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Dismantling Casteism and Racism: UoM Conference /Symposium

Vandenberg Room Michigan League, 911 N. University, Ann Arbor

12 Oct, 2019
12 Oct, 2019

On Saturday Oct 12 2019
The Asian/Pacific Islander American Studies
(A/PIA) Program at the University of Michigan & the Ambedkar
Association of North America have co-organized a symposium to address
the theme “Dismantling Casteism and Racism.”  The symposium will examine
the contemporary and historical intersections between anti-racist and
anti-caste struggles in South Asia and the U.S.

Light lunch will be provided.

Featured Speakers

Kancha Ilaiah Shepherd, Ph.D.
is an award-winning scholar, political theorist, and one of the most
prominent anti-caste activists and intellectuals in India. He is
currently the director of the Study of Social Exclusion and Inclusive
Policy at Maulana Azad National Urdu University.  Prof. Shepherd’s most
recent publications include Turning the Pot, Tilling the Land: Dignity
of Labour in Our Times (with co-writer Durgabai Vyam, 2007) and a memoir
titled From a Shepherd Boy to an Intellectual (2019).  

Thenmozhi Soundararajan is
a U.S.-based filmmaker, transmedia artist, and Dalit rights activist.
She is the founder of Equality Labs, an organization that uses community
research, socially engaged art, and technology to end the oppression of
caste apartheid, Islamophobia, white supremacy, and religious
intolerance. In 2015, Soundararajan was was a Robert Rauschenberg
Foundation fellow, during which time she helped curate #DalitWomenFight,
a transmedia project and activist movement.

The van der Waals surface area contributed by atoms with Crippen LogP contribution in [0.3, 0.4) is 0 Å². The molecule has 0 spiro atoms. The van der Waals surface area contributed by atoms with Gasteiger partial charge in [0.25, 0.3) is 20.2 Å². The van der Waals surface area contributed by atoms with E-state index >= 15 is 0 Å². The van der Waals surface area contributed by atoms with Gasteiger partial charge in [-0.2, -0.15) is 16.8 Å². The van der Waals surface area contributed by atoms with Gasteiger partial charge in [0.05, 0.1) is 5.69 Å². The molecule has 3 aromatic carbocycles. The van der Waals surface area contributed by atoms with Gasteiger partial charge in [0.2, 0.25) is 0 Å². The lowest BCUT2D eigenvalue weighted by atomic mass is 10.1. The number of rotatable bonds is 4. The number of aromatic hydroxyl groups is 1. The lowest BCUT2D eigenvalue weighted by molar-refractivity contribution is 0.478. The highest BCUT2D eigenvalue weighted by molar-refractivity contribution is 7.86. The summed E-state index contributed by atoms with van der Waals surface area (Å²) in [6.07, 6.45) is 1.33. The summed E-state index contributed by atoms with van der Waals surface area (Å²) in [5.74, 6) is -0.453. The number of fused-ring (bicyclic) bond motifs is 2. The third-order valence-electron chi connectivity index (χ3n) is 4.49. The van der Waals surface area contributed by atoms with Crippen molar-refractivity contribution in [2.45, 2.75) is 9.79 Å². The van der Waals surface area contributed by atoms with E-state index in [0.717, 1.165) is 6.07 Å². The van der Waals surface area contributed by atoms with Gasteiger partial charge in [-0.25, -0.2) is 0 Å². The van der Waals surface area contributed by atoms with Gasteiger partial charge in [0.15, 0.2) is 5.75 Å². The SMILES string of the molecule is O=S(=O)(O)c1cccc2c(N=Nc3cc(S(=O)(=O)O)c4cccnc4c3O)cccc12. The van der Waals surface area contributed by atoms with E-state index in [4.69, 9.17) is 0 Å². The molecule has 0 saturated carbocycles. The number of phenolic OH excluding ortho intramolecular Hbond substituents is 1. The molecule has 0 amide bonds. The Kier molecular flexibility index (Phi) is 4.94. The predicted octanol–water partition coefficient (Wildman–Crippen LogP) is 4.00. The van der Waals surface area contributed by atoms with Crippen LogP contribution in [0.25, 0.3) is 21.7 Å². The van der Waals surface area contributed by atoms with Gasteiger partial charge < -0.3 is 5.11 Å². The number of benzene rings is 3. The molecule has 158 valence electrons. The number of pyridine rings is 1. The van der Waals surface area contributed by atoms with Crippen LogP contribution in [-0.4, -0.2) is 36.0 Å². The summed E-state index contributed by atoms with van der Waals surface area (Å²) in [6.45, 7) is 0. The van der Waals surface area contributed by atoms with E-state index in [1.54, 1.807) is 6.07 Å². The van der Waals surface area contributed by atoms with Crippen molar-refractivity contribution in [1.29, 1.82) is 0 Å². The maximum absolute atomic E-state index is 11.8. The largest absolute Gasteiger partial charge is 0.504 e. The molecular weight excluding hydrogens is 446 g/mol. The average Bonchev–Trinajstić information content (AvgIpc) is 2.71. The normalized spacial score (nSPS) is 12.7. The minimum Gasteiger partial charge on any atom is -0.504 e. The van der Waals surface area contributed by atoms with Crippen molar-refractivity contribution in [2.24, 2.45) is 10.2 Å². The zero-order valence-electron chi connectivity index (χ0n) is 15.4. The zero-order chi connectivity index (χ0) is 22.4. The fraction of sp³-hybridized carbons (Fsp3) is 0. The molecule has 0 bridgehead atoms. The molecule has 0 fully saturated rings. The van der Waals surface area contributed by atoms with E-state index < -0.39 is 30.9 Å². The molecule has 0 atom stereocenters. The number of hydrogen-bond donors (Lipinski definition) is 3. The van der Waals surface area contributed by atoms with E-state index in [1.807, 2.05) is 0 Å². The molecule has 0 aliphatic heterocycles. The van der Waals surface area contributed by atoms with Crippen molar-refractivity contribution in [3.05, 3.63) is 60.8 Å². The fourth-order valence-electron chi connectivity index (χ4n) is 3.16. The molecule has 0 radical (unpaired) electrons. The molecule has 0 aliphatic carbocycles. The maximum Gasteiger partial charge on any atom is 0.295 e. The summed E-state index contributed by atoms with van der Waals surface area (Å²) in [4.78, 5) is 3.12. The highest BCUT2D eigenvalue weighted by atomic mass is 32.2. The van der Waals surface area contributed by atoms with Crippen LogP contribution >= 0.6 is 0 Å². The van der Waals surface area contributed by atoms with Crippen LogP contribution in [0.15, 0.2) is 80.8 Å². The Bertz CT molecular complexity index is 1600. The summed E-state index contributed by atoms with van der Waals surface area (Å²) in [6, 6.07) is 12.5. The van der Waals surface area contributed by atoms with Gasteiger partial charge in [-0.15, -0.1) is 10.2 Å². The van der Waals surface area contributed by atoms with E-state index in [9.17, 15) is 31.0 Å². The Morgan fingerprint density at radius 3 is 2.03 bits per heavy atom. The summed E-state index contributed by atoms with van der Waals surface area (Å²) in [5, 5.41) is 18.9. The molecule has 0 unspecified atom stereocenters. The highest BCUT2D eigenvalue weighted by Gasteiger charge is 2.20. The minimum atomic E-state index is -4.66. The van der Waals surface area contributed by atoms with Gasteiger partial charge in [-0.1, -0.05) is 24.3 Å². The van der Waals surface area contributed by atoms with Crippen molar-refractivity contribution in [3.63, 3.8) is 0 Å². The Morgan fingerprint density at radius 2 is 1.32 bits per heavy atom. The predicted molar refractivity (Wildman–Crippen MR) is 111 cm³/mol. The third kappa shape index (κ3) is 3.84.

Ronald E. Hall, Ph.D.
is Professor of Social Work at Michigan State University.  His research
specializations includes a focus on intraracial racism, colorism,
caste, and mental health.  His publications include The Color Complex:
The Politics of Skin Color Among African Americans (edited), and The
Scientific Fallacy and Political Misuse of the Concept of Race.  

Ankita Nikalje
is a Doctoral Student in the Counseling Psychology program at the
College of Education at Purdue.  Her research focuses on the continued
psychological impacts of colonization in South Asian populations, and
seeks to understand how historical oppression and current experiences of
racism impact mental and physical health.

Gaurav Pathania, Ph.D.
is a sociologist and currently teaches at The George Washington
University at Washington DC. His current project explores Dalits and
Black activism in the US. In 2018, he published his first book, The
University as a Site of Resistance: Identity and Student Politics" with
Oxford University Press.

Panel Moderator

Manan Desai, Ph.D.
is an Assistant Professor in Asian/Pacific Islander American Studies
and the Department of American Culture at the University of Michigan. 
He also serves on the academic council of the South Asian American
Digital Archive.

Co-sponsored by the Department
of American Culture, Center for South Asian Studies, Barger Leadership
Program, Department of History, Department of English Language &
Literature, Periyar Ambedkar Study Circle, Association for India’s
Development, and American Federation of Muslims of Indian Origin.

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